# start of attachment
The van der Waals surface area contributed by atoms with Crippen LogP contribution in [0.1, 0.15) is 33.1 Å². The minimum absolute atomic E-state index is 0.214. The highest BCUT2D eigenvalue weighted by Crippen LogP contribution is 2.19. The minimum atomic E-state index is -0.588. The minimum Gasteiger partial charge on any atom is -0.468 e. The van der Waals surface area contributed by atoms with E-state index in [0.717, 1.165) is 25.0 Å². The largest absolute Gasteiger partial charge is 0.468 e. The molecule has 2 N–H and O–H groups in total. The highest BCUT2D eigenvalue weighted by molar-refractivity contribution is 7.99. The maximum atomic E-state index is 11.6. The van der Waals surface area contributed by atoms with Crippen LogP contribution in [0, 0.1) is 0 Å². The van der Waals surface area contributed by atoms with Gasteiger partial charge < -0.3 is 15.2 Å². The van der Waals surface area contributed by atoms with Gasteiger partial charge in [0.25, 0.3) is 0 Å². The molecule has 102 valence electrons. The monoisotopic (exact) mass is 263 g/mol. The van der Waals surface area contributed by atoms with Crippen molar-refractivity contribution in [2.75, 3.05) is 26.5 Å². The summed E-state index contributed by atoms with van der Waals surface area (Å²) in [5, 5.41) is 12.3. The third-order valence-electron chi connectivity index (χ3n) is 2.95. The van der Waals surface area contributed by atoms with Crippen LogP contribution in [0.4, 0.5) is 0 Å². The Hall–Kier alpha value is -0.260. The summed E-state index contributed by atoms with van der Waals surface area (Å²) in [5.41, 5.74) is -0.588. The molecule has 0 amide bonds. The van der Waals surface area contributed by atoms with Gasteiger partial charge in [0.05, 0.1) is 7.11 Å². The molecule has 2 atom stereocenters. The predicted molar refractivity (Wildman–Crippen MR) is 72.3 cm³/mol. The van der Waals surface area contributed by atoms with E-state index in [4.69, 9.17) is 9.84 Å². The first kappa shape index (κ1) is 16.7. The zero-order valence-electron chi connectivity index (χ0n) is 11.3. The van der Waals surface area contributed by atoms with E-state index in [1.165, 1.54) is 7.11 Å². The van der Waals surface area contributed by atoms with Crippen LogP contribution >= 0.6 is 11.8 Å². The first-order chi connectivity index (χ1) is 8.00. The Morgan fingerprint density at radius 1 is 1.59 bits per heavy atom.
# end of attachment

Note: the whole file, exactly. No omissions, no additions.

The van der Waals surface area contributed by atoms with Crippen LogP contribution in [0.1, 0.15) is 33.1 Å². The minimum absolute atomic E-state index is 0.214. The highest BCUT2D eigenvalue weighted by Crippen LogP contribution is 2.19. The minimum atomic E-state index is -0.588. The minimum Gasteiger partial charge on any atom is -0.468 e. The van der Waals surface area contributed by atoms with E-state index in [0.717, 1.165) is 25.0 Å². The largest absolute Gasteiger partial charge is 0.468 e. The molecule has 2 N–H and O–H groups in total. The highest BCUT2D eigenvalue weighted by molar-refractivity contribution is 7.99. The maximum atomic E-state index is 11.6. The van der Waals surface area contributed by atoms with Crippen LogP contribution in [0, 0.1) is 0 Å². The van der Waals surface area contributed by atoms with Gasteiger partial charge < -0.3 is 15.2 Å². The van der Waals surface area contributed by atoms with Gasteiger partial charge in [0.25, 0.3) is 0 Å². The molecule has 102 valence electrons. The monoisotopic (exact) mass is 263 g/mol. The van der Waals surface area contributed by atoms with Crippen molar-refractivity contribution in [2.75, 3.05) is 26.5 Å². The summed E-state index contributed by atoms with van der Waals surface area (Å²) in [5, 5.41) is 12.3. The third-order valence-electron chi connectivity index (χ3n) is 2.95. The van der Waals surface area contributed by atoms with Crippen LogP contribution in [0.4, 0.5) is 0 Å². The Hall–Kier alpha value is -0.260. The summed E-state index contributed by atoms with van der Waals surface area (Å²) in [5.41, 5.74) is -0.588. The molecule has 0 amide bonds. The van der Waals surface area contributed by atoms with Gasteiger partial charge in [0.05, 0.1) is 7.11 Å². The molecule has 2 atom stereocenters. The predicted molar refractivity (Wildman–Crippen MR) is 72.3 cm³/mol. The van der Waals surface area contributed by atoms with E-state index in [4.69, 9.17) is 9.84 Å². The first kappa shape index (κ1) is 16.7. The zero-order valence-electron chi connectivity index (χ0n) is 11.3. The van der Waals surface area contributed by atoms with E-state index in [1.165, 1.54) is 7.11 Å². The van der Waals surface area contributed by atoms with Crippen LogP contribution >= 0.6 is 11.8 Å². The first-order chi connectivity index (χ1) is 8.00. The Morgan fingerprint density at radius 1 is 1.59 bits per heavy atom.